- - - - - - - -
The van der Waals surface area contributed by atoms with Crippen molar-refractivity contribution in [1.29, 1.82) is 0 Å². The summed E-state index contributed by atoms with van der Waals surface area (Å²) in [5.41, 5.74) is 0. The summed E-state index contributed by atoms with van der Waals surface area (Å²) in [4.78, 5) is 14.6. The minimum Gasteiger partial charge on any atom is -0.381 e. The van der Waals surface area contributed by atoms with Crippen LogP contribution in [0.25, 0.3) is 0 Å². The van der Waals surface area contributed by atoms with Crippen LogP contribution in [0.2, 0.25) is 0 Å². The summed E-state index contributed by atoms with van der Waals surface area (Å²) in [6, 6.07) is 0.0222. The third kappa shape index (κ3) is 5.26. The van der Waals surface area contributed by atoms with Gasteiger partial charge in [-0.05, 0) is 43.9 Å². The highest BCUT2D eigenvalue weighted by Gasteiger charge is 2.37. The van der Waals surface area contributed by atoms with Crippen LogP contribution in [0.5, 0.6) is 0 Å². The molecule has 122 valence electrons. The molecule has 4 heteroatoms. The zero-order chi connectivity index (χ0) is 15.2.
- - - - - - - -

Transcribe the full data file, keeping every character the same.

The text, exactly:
The van der Waals surface area contributed by atoms with Crippen molar-refractivity contribution in [1.29, 1.82) is 0 Å². The summed E-state index contributed by atoms with van der Waals surface area (Å²) in [5.41, 5.74) is 0. The summed E-state index contributed by atoms with van der Waals surface area (Å²) in [4.78, 5) is 14.6. The minimum Gasteiger partial charge on any atom is -0.381 e. The van der Waals surface area contributed by atoms with Crippen LogP contribution in [0.25, 0.3) is 0 Å². The van der Waals surface area contributed by atoms with Crippen LogP contribution in [0.2, 0.25) is 0 Å². The summed E-state index contributed by atoms with van der Waals surface area (Å²) in [6, 6.07) is 0.0222. The third kappa shape index (κ3) is 5.26. The van der Waals surface area contributed by atoms with Gasteiger partial charge in [-0.05, 0) is 43.9 Å². The highest BCUT2D eigenvalue weighted by Gasteiger charge is 2.37. The van der Waals surface area contributed by atoms with Crippen LogP contribution in [0.5, 0.6) is 0 Å². The molecule has 122 valence electrons. The molecule has 4 heteroatoms. The zero-order chi connectivity index (χ0) is 15.2.